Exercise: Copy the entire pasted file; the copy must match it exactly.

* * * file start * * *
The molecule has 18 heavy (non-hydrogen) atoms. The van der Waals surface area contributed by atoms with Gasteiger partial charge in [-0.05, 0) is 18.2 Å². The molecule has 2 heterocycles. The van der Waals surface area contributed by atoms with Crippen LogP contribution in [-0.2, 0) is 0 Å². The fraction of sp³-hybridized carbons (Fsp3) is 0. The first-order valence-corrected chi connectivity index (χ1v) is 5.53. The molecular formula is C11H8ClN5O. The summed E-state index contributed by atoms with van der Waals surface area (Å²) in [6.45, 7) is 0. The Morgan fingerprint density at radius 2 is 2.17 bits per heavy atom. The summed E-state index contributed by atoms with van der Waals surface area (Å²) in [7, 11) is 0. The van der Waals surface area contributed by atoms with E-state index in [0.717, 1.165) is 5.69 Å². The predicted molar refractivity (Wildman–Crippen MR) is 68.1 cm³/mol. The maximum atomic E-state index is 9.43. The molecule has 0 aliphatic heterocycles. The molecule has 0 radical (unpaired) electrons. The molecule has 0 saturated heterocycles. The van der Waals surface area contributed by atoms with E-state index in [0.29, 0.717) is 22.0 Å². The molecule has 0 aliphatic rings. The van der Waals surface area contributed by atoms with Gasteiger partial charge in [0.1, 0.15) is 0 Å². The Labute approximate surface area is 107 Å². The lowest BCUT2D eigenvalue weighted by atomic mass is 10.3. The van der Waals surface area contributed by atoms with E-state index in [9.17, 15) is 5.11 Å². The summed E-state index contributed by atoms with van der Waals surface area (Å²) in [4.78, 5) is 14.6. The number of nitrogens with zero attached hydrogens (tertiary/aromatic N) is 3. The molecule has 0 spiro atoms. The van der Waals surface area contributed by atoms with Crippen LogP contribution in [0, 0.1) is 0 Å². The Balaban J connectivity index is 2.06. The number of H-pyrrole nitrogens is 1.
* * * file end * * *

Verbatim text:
The molecule has 18 heavy (non-hydrogen) atoms. The van der Waals surface area contributed by atoms with Gasteiger partial charge in [-0.05, 0) is 18.2 Å². The molecule has 2 heterocycles. The van der Waals surface area contributed by atoms with Crippen LogP contribution in [-0.2, 0) is 0 Å². The fraction of sp³-hybridized carbons (Fsp3) is 0. The first-order valence-corrected chi connectivity index (χ1v) is 5.53. The molecular formula is C11H8ClN5O. The summed E-state index contributed by atoms with van der Waals surface area (Å²) in [6.45, 7) is 0. The Morgan fingerprint density at radius 2 is 2.17 bits per heavy atom. The summed E-state index contributed by atoms with van der Waals surface area (Å²) in [7, 11) is 0. The van der Waals surface area contributed by atoms with E-state index in [0.717, 1.165) is 5.69 Å². The predicted molar refractivity (Wildman–Crippen MR) is 68.1 cm³/mol. The maximum atomic E-state index is 9.43. The molecule has 0 aliphatic heterocycles. The molecule has 0 radical (unpaired) electrons. The molecule has 0 saturated heterocycles. The van der Waals surface area contributed by atoms with E-state index in [0.29, 0.717) is 22.0 Å². The molecule has 0 aliphatic rings. The van der Waals surface area contributed by atoms with Gasteiger partial charge in [0.1, 0.15) is 0 Å². The Labute approximate surface area is 107 Å². The lowest BCUT2D eigenvalue weighted by atomic mass is 10.3. The van der Waals surface area contributed by atoms with E-state index in [9.17, 15) is 5.11 Å². The summed E-state index contributed by atoms with van der Waals surface area (Å²) in [4.78, 5) is 14.6. The number of nitrogens with zero attached hydrogens (tertiary/aromatic N) is 3. The molecule has 0 spiro atoms. The van der Waals surface area contributed by atoms with Crippen LogP contribution in [0, 0.1) is 0 Å². The Balaban J connectivity index is 2.06. The number of H-pyrrole nitrogens is 1.